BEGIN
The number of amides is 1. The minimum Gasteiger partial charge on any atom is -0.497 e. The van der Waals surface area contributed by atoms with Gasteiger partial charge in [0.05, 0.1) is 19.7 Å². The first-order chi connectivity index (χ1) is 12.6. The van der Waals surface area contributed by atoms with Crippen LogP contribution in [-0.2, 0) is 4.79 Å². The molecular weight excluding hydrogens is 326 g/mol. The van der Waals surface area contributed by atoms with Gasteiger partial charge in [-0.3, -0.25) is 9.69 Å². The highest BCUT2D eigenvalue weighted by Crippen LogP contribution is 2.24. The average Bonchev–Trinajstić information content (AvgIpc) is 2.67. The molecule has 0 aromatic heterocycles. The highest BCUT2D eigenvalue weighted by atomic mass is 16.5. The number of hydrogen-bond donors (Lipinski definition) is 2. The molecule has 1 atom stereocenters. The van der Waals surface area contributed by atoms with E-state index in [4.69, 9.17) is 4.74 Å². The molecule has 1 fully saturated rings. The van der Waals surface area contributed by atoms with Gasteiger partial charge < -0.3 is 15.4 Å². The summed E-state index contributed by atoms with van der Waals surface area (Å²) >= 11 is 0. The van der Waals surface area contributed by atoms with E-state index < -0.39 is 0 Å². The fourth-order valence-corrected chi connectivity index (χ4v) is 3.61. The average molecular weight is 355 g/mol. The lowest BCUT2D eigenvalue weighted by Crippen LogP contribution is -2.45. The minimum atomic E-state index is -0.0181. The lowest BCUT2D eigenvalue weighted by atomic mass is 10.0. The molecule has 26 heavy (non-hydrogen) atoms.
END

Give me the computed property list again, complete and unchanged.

The number of amides is 1. The minimum Gasteiger partial charge on any atom is -0.497 e. The van der Waals surface area contributed by atoms with Gasteiger partial charge in [0.05, 0.1) is 19.7 Å². The first-order chi connectivity index (χ1) is 12.6. The van der Waals surface area contributed by atoms with Crippen LogP contribution in [-0.2, 0) is 4.79 Å². The molecular weight excluding hydrogens is 326 g/mol. The van der Waals surface area contributed by atoms with Gasteiger partial charge in [-0.3, -0.25) is 9.69 Å². The highest BCUT2D eigenvalue weighted by Crippen LogP contribution is 2.24. The average Bonchev–Trinajstić information content (AvgIpc) is 2.67. The molecule has 0 aromatic heterocycles. The highest BCUT2D eigenvalue weighted by atomic mass is 16.5. The number of hydrogen-bond donors (Lipinski definition) is 2. The molecule has 1 atom stereocenters. The van der Waals surface area contributed by atoms with E-state index in [4.69, 9.17) is 4.74 Å². The molecule has 1 fully saturated rings. The van der Waals surface area contributed by atoms with Gasteiger partial charge < -0.3 is 15.4 Å². The summed E-state index contributed by atoms with van der Waals surface area (Å²) >= 11 is 0. The van der Waals surface area contributed by atoms with E-state index < -0.39 is 0 Å². The fourth-order valence-corrected chi connectivity index (χ4v) is 3.61. The average molecular weight is 355 g/mol. The lowest BCUT2D eigenvalue weighted by Crippen LogP contribution is -2.45. The minimum atomic E-state index is -0.0181. The lowest BCUT2D eigenvalue weighted by atomic mass is 10.0. The molecule has 26 heavy (non-hydrogen) atoms.